Light Goes On: Meet Light Painter Darren Pearson

From skateboarding cats to surfing mice, you probably think you’ve seen every variation of the theme going… but we’re guessing you probably haven’t encountered a skateboarding skeleton until now. Darren Pearson’s ‘Light Goes On’ is a lighthearted and visually exciting piece. Featuring the ebullient talents of a light painted figure, the video took a year to make.  We’re besotted with his work here at, which is why we’re thrilled to have scored an interview with the man himself.



Let me start by saying that your work really is incredible. How did you get into light-effect

Thank you! I got into it after seeing an image done by Picasso and Gjon Mili back in 1949 – it was
in a LIFE photo book and I asked my friend Mike how it was achieved. He explained the concept of
long-exposure photography to me.

Light Goes On is an arresting and lively piece. Featuring a skeleton skateboarding (and
generally being awesome), the video was really fun to watch. What was the concept
behind it?

The concept started as an experiment: to see if I could animate a complex light-painted figure.
After figuring out that I could, I began to think about how far I could take that concept, which
resulted in a full skate video for the character. I always thought skate videos packed the biggest
punch when all the tricks just blew you away! So I tried to make the bag of bones do the most
insane tricks possible, taking cues from some of the most incredible professionals in the industry.

How much work goes into creating a short animation like this?

Every frame takes about 2-3minutes to illustrate, and every sequence is composed of 20-70
frames. Roughly, one night translates into about .5 seconds of screen-time. It’s totally insane!


What equipment do you use?

I used a Canon 7D and a Canon 6D for this project with Zeiss lenses 28mm and 18mm. Along
with my trusty Manfrotto tri-pod.

You’re a full-time illustrator too. Where do you get inspiration from when you’re coming
up with creative ideas?

The inspiration comes from just about everywhere – friends projects, road trips, blogs, art
shows, pinterest, etc. The key is honing in on what the most important story is.

This is the equivalent of asking a parent to name their favourite child, but if you had to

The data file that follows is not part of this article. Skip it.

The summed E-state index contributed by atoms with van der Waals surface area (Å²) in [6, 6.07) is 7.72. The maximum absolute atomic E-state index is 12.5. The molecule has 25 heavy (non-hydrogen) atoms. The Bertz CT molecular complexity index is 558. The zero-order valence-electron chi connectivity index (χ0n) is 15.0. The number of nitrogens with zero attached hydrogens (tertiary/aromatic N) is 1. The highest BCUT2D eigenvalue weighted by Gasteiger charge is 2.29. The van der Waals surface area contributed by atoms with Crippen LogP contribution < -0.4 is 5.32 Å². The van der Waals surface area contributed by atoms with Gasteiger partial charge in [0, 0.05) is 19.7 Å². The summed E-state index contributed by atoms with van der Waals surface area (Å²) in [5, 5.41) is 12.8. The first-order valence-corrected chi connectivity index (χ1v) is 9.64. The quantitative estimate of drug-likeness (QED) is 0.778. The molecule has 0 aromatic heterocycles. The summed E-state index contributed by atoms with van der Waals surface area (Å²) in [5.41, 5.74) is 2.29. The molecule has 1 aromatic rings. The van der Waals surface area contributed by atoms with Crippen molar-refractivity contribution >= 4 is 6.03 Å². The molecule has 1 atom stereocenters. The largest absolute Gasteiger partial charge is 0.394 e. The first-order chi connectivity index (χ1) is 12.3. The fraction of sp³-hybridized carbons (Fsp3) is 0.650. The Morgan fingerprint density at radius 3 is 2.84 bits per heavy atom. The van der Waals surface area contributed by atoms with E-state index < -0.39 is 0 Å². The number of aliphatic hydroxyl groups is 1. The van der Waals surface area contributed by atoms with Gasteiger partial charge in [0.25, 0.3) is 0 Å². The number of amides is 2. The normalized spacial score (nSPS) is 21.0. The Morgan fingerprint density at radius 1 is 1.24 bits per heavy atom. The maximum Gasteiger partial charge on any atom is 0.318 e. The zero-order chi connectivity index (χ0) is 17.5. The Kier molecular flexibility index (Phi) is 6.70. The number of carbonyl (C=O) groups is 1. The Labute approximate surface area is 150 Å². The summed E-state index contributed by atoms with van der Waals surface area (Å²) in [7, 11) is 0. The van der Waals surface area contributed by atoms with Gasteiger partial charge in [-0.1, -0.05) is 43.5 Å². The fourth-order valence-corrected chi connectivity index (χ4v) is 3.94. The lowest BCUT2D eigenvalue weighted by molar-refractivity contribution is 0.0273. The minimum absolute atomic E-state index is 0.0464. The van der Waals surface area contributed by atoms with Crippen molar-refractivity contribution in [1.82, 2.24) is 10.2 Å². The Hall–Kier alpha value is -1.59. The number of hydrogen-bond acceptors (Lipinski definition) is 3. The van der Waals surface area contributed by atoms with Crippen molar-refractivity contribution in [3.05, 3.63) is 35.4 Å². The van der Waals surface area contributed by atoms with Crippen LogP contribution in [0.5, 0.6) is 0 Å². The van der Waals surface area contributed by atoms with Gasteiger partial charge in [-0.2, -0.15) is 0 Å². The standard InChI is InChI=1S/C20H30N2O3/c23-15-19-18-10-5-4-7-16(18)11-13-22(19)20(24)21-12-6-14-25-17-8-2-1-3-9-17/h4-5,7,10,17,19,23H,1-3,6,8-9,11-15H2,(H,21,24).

pick a piece you’re proudest of, which would it be?

I’m most proud of Bioluminescent – An Octopus I illustrated at WindanSea beach in San Diego,
CA. It’s under my ‘animals’ series at


Who are your all time heroes, both professionally and personally?

Calvin and Hobbes, Indiana Jones, Picasso, Mel Brooks, Bill Nye, Banksy, Chris Hadfield, my

Amongst other spectacular sights, you’ve featured surfers and skateboarders a lot in your
work. Do you have a personal passion for the beach and skate scene?

I grew up in San Diego, CA, which is renowned for it’s incredible surf history and culture. The
beach will always be a place of freedom, power, peace and awe for me. From the first time I saw a
kid kick-flip off the curb while I was in 6th grade waiting for a ride after school, it dawned on me: I
needed to skateboard – I have ever since, and it’s much better than walking.

Where do you see yourself going with your art in the future?

I’d love to go to Paris and be present for an art show my work is featured in. It’s for the Light
Painting World Alliance – an international exhibit featuring the best light-artists in the world.


What advice would you give to other aspiring young talents who want to head down the
same path as yourself?

Do it for love and share your experiences along the way.

Check out Darren’s work on his main site or Facebook. When he’s not light painting and illustrating, Darren has also somehow managed to find he time to set up a clothing line, The Danger Brand, with his girlfriend.


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